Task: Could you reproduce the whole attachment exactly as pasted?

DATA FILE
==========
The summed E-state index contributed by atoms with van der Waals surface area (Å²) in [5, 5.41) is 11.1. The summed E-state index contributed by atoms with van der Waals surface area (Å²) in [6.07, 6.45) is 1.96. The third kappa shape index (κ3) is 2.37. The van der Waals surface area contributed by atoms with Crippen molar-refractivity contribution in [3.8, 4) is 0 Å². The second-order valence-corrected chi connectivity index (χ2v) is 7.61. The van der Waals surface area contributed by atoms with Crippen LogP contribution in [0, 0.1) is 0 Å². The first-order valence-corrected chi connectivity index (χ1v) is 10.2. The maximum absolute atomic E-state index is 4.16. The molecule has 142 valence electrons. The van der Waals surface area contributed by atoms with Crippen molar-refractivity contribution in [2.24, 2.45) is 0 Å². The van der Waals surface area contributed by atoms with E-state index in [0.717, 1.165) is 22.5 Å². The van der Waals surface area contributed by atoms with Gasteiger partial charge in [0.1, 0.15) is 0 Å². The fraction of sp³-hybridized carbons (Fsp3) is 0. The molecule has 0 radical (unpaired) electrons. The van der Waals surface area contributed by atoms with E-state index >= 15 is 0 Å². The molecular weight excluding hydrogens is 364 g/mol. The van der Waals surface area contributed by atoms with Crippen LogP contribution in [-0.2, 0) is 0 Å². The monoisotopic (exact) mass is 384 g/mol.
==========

The summed E-state index contributed by atoms with van der Waals surface area (Å²) in [5, 5.41) is 11.1. The summed E-state index contributed by atoms with van der Waals surface area (Å²) in [6.07, 6.45) is 1.96. The third kappa shape index (κ3) is 2.37. The van der Waals surface area contributed by atoms with Crippen molar-refractivity contribution in [3.8, 4) is 0 Å². The second-order valence-corrected chi connectivity index (χ2v) is 7.61. The van der Waals surface area contributed by atoms with Crippen LogP contribution in [0, 0.1) is 0 Å². The first-order valence-corrected chi connectivity index (χ1v) is 10.2. The maximum absolute atomic E-state index is 4.16. The molecule has 142 valence electrons. The van der Waals surface area contributed by atoms with Crippen molar-refractivity contribution in [2.24, 2.45) is 0 Å². The van der Waals surface area contributed by atoms with E-state index in [0.717, 1.165) is 22.5 Å². The van der Waals surface area contributed by atoms with Gasteiger partial charge in [0.1, 0.15) is 0 Å². The fraction of sp³-hybridized carbons (Fsp3) is 0. The molecule has 0 radical (unpaired) electrons. The van der Waals surface area contributed by atoms with E-state index >= 15 is 0 Å². The molecular weight excluding hydrogens is 364 g/mol. The van der Waals surface area contributed by atoms with Crippen LogP contribution in [-0.2, 0) is 0 Å². The monoisotopic (exact) mass is 384 g/mol.